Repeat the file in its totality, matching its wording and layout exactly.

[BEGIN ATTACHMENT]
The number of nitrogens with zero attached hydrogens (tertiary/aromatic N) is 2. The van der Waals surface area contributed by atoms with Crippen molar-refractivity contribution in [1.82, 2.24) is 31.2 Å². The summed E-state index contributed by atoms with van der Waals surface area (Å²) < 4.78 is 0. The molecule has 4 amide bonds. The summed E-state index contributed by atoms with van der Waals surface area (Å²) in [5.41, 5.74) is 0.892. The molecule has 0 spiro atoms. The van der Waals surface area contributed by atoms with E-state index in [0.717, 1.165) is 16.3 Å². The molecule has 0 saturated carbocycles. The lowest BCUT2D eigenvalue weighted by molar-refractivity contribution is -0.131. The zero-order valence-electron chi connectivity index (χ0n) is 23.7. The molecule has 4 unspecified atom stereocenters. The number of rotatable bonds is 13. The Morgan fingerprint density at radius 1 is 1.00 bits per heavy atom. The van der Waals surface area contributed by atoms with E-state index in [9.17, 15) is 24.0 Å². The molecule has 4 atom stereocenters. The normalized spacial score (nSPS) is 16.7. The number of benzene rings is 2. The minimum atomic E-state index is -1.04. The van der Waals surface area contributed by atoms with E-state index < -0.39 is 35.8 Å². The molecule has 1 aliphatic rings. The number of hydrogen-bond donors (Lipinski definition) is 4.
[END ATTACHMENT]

The number of nitrogens with zero attached hydrogens (tertiary/aromatic N) is 2. The van der Waals surface area contributed by atoms with Crippen molar-refractivity contribution in [1.82, 2.24) is 31.2 Å². The summed E-state index contributed by atoms with van der Waals surface area (Å²) < 4.78 is 0. The molecule has 4 amide bonds. The summed E-state index contributed by atoms with van der Waals surface area (Å²) in [5.41, 5.74) is 0.892. The molecule has 0 spiro atoms. The van der Waals surface area contributed by atoms with E-state index in [0.717, 1.165) is 16.3 Å². The molecule has 0 saturated carbocycles. The lowest BCUT2D eigenvalue weighted by molar-refractivity contribution is -0.131. The zero-order valence-electron chi connectivity index (χ0n) is 23.7. The molecule has 4 unspecified atom stereocenters. The number of rotatable bonds is 13. The Morgan fingerprint density at radius 1 is 1.00 bits per heavy atom. The van der Waals surface area contributed by atoms with E-state index in [9.17, 15) is 24.0 Å². The molecule has 4 atom stereocenters. The normalized spacial score (nSPS) is 16.7. The number of benzene rings is 2. The minimum atomic E-state index is -1.04. The van der Waals surface area contributed by atoms with E-state index < -0.39 is 35.8 Å². The molecule has 1 aliphatic rings. The number of hydrogen-bond donors (Lipinski definition) is 4.